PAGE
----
Testing uncovers another possible embryo mix-up at Assuta clinic

Results show DNA of child, born through IVF at Tel Aviv hospital in 2018, may not match father’s, less than a year after similar error ignited media storm

Michael Horovitz is a breaking news editor at The Times of Israel

Illustrative image: A single sperm is injected directly into an egg as part of IVF (Lars Neumann; iStock by Getty Images)
Illustrative image: A single sperm is injected directly into an egg as part of IVF (Lars Neumann; iStock by Getty Images)

A child born through in-vitro fertility treatment at a hospital in Tel Aviv may not be genetically linked to his father, the Health Ministry said Thursday, sparking concerns of another embryo mix-up following a similar incident last year.

The parents and their children underwent medical testing overseas when they were told of the potential mismatch with the father’s DNA, the ministry said in a statement. The couple underwent the IVF process in 2018 through Assuta Hospital in Ramat HaHayal.

Last September, a woman discovered that her embryo had been mixed up at the hospital’s Rishon Lezion branch. She and her husband waged a months-long legal battle to keep the baby, Sophia, who was born in October.

The Health Ministry said it was informed of the recent suspected case from a third party, not from Assuta, and was investigating. It added that the parents were being updated on the matter.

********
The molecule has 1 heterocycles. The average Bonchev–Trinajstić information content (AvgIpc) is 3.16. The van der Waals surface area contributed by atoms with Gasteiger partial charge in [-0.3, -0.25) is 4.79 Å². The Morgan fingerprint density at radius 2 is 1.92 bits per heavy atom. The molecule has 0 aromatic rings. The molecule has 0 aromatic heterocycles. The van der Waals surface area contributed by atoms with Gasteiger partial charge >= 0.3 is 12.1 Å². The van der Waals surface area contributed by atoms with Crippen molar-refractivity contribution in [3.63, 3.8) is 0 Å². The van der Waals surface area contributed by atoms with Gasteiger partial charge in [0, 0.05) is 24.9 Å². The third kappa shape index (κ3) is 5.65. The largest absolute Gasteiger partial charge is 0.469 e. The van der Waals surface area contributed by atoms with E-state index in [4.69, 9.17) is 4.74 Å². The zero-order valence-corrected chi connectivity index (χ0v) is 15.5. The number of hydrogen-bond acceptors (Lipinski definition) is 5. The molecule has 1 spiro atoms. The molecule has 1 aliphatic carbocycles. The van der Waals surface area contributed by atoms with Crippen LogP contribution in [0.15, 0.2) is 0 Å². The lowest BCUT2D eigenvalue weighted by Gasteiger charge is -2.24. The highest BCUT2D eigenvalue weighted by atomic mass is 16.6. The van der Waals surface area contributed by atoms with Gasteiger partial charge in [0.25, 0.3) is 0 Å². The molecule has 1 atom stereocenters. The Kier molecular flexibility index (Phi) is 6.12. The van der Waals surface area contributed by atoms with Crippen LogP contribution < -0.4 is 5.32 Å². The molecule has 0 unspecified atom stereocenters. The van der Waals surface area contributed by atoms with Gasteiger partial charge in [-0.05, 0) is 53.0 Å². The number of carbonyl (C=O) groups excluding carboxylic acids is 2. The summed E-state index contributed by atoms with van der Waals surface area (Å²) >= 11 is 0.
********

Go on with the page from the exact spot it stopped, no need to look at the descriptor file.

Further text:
After the story broke, the hospital said it had received the inquiry from the parents on the issue earlier this week, but added that the couple did not want to carry out genetic testing to confirm the mix-up.

“It is not known at this stage if there are other parents that are relevant to the incident. As more details become clear, we will update the Health Ministry and the public subject to the limitations of medical confidentiality,” Assuta said.

Assuta Medical Center in Rishon Lezion. (Screen capture: Google Maps)

In last year’s mix-up, the Health Ministry initially sought to find the child’s biological parents, but after one couple thought most likely to be the parents was ruled out by tests, officials announced in November that they would halt the search.

In March, the Supreme Court decided not to allow further genetic testing to go ahead for six other potential couples to determine if they were the biological parents of the child.

According to the ruling, justices determined that there was very little chance that the six couples may be the biological parents, and that the birth mother and her husband’s legal claim over the child was stronger.

A Health Ministry probe into the incident at Assuta Rishon Lezion pointed to significant breaches in protocol due to heavy workload resulting in the misplanting of the embryo.

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